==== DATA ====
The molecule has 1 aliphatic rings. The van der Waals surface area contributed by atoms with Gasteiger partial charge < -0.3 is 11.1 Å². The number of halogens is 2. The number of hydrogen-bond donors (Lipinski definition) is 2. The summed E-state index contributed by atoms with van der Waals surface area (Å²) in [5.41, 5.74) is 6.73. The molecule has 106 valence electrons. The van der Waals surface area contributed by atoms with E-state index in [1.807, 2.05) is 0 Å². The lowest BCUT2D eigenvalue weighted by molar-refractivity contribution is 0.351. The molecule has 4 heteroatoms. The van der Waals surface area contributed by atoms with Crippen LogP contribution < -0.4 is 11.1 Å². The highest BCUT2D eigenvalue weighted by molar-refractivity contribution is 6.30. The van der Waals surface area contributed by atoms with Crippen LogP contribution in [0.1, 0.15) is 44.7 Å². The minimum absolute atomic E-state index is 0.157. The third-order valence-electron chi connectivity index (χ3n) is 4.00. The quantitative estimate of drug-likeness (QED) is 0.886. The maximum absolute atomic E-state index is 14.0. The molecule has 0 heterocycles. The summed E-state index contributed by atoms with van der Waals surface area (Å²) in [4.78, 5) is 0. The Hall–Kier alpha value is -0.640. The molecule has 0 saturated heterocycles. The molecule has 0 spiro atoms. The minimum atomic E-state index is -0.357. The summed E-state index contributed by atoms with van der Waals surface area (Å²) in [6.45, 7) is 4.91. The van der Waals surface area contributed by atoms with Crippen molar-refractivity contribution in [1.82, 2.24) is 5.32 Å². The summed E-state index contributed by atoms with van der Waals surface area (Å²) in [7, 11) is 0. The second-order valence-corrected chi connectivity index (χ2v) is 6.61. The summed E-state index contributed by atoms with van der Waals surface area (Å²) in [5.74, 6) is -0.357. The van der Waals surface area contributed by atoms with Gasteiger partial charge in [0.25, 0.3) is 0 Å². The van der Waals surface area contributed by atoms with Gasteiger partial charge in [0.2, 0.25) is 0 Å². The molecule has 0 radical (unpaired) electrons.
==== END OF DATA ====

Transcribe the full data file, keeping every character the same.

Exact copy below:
The molecule has 1 aliphatic rings. The van der Waals surface area contributed by atoms with Gasteiger partial charge < -0.3 is 11.1 Å². The number of halogens is 2. The number of hydrogen-bond donors (Lipinski definition) is 2. The summed E-state index contributed by atoms with van der Waals surface area (Å²) in [5.41, 5.74) is 6.73. The molecule has 106 valence electrons. The van der Waals surface area contributed by atoms with E-state index in [1.807, 2.05) is 0 Å². The lowest BCUT2D eigenvalue weighted by molar-refractivity contribution is 0.351. The molecule has 4 heteroatoms. The van der Waals surface area contributed by atoms with Crippen LogP contribution < -0.4 is 11.1 Å². The highest BCUT2D eigenvalue weighted by molar-refractivity contribution is 6.30. The van der Waals surface area contributed by atoms with Crippen LogP contribution in [0.1, 0.15) is 44.7 Å². The minimum absolute atomic E-state index is 0.157. The third-order valence-electron chi connectivity index (χ3n) is 4.00. The quantitative estimate of drug-likeness (QED) is 0.886. The maximum absolute atomic E-state index is 14.0. The molecule has 0 heterocycles. The summed E-state index contributed by atoms with van der Waals surface area (Å²) in [4.78, 5) is 0. The Hall–Kier alpha value is -0.640. The molecule has 0 saturated heterocycles. The molecule has 0 spiro atoms. The minimum atomic E-state index is -0.357. The summed E-state index contributed by atoms with van der Waals surface area (Å²) in [6.45, 7) is 4.91. The van der Waals surface area contributed by atoms with Crippen molar-refractivity contribution in [1.82, 2.24) is 5.32 Å². The summed E-state index contributed by atoms with van der Waals surface area (Å²) in [7, 11) is 0. The second-order valence-corrected chi connectivity index (χ2v) is 6.61. The summed E-state index contributed by atoms with van der Waals surface area (Å²) in [5.74, 6) is -0.357. The van der Waals surface area contributed by atoms with Gasteiger partial charge in [0.25, 0.3) is 0 Å². The van der Waals surface area contributed by atoms with Gasteiger partial charge in [0.2, 0.25) is 0 Å². The molecule has 0 radical (unpaired) electrons.